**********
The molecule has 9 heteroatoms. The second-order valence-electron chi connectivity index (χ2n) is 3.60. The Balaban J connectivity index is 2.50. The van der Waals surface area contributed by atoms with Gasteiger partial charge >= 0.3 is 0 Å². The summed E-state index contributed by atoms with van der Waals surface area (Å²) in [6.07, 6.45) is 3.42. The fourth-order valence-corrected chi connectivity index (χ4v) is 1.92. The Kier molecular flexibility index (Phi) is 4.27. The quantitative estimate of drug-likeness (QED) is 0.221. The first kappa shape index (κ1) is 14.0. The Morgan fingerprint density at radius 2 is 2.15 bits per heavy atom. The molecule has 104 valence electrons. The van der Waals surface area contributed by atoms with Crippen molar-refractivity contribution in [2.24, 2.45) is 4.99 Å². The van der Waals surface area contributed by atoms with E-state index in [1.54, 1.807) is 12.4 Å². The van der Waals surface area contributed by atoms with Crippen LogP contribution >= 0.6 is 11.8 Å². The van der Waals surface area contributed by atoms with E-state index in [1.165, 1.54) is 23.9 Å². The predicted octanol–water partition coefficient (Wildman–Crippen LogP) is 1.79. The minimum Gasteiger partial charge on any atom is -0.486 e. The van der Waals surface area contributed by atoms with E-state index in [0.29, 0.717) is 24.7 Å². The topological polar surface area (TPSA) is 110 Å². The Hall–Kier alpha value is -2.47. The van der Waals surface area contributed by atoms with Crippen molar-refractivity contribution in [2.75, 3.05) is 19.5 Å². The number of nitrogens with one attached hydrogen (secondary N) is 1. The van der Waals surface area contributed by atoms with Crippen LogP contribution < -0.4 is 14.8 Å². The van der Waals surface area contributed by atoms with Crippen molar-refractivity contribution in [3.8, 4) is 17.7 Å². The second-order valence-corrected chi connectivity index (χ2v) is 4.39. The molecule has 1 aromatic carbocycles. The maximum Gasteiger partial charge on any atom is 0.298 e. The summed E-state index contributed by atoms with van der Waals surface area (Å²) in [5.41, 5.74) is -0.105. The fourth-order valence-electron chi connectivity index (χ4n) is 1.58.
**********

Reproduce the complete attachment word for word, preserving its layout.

The molecule has 9 heteroatoms. The second-order valence-electron chi connectivity index (χ2n) is 3.60. The Balaban J connectivity index is 2.50. The van der Waals surface area contributed by atoms with Gasteiger partial charge >= 0.3 is 0 Å². The summed E-state index contributed by atoms with van der Waals surface area (Å²) in [6.07, 6.45) is 3.42. The fourth-order valence-corrected chi connectivity index (χ4v) is 1.92. The Kier molecular flexibility index (Phi) is 4.27. The quantitative estimate of drug-likeness (QED) is 0.221. The first kappa shape index (κ1) is 14.0. The Morgan fingerprint density at radius 2 is 2.15 bits per heavy atom. The molecule has 104 valence electrons. The van der Waals surface area contributed by atoms with Crippen molar-refractivity contribution in [2.24, 2.45) is 4.99 Å². The van der Waals surface area contributed by atoms with E-state index in [1.54, 1.807) is 12.4 Å². The van der Waals surface area contributed by atoms with Crippen LogP contribution >= 0.6 is 11.8 Å². The van der Waals surface area contributed by atoms with E-state index in [1.165, 1.54) is 23.9 Å². The predicted octanol–water partition coefficient (Wildman–Crippen LogP) is 1.79. The minimum Gasteiger partial charge on any atom is -0.486 e. The van der Waals surface area contributed by atoms with E-state index in [0.29, 0.717) is 24.7 Å². The topological polar surface area (TPSA) is 110 Å². The Hall–Kier alpha value is -2.47. The van der Waals surface area contributed by atoms with Crippen molar-refractivity contribution in [2.75, 3.05) is 19.5 Å². The number of nitrogens with one attached hydrogen (secondary N) is 1. The van der Waals surface area contributed by atoms with Crippen LogP contribution < -0.4 is 14.8 Å². The van der Waals surface area contributed by atoms with Crippen molar-refractivity contribution in [3.8, 4) is 17.7 Å². The second-order valence-corrected chi connectivity index (χ2v) is 4.39. The molecule has 1 aromatic carbocycles. The maximum Gasteiger partial charge on any atom is 0.298 e. The summed E-state index contributed by atoms with van der Waals surface area (Å²) in [5.41, 5.74) is -0.105. The fourth-order valence-electron chi connectivity index (χ4n) is 1.58.